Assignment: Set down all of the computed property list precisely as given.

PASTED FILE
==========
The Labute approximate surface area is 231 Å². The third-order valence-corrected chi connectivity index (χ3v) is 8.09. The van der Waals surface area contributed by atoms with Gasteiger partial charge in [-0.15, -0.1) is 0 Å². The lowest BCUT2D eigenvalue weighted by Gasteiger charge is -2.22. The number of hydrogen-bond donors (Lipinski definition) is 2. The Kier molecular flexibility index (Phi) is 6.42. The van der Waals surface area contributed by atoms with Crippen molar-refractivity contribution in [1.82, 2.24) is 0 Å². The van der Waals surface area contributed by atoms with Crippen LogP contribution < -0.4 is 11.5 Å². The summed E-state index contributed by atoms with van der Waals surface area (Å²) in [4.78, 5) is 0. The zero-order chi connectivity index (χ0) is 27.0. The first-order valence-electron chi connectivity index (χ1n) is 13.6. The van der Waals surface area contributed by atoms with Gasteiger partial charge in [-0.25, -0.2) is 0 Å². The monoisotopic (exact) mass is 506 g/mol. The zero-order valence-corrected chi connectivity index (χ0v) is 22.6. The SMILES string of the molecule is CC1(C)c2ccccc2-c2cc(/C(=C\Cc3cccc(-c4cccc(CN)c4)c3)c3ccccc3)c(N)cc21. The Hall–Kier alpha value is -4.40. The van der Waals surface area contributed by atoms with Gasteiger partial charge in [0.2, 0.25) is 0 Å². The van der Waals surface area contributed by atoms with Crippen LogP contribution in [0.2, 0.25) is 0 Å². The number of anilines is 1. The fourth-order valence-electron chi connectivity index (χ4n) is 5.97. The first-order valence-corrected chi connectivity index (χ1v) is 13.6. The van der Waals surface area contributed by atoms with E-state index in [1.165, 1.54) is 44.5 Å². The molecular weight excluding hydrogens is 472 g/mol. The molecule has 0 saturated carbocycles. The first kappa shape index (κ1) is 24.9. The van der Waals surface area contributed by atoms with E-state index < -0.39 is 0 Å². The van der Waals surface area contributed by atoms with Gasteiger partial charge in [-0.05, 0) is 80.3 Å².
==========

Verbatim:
The Labute approximate surface area is 231 Å². The third-order valence-corrected chi connectivity index (χ3v) is 8.09. The van der Waals surface area contributed by atoms with Gasteiger partial charge in [-0.15, -0.1) is 0 Å². The lowest BCUT2D eigenvalue weighted by Gasteiger charge is -2.22. The number of hydrogen-bond donors (Lipinski definition) is 2. The Kier molecular flexibility index (Phi) is 6.42. The van der Waals surface area contributed by atoms with Crippen molar-refractivity contribution in [1.82, 2.24) is 0 Å². The van der Waals surface area contributed by atoms with Crippen LogP contribution < -0.4 is 11.5 Å². The summed E-state index contributed by atoms with van der Waals surface area (Å²) in [4.78, 5) is 0. The zero-order chi connectivity index (χ0) is 27.0. The first-order valence-electron chi connectivity index (χ1n) is 13.6. The van der Waals surface area contributed by atoms with Gasteiger partial charge in [-0.25, -0.2) is 0 Å². The monoisotopic (exact) mass is 506 g/mol. The zero-order valence-corrected chi connectivity index (χ0v) is 22.6. The SMILES string of the molecule is CC1(C)c2ccccc2-c2cc(/C(=C\Cc3cccc(-c4cccc(CN)c4)c3)c3ccccc3)c(N)cc21. The Hall–Kier alpha value is -4.40. The van der Waals surface area contributed by atoms with Gasteiger partial charge in [0.2, 0.25) is 0 Å². The van der Waals surface area contributed by atoms with Crippen LogP contribution in [0.2, 0.25) is 0 Å². The number of anilines is 1. The fourth-order valence-electron chi connectivity index (χ4n) is 5.97. The first-order valence-corrected chi connectivity index (χ1v) is 13.6. The van der Waals surface area contributed by atoms with E-state index in [1.165, 1.54) is 44.5 Å². The molecular weight excluding hydrogens is 472 g/mol. The molecule has 0 saturated carbocycles. The first kappa shape index (κ1) is 24.9. The van der Waals surface area contributed by atoms with E-state index < -0.39 is 0 Å². The van der Waals surface area contributed by atoms with Gasteiger partial charge in [-0.05, 0) is 80.3 Å².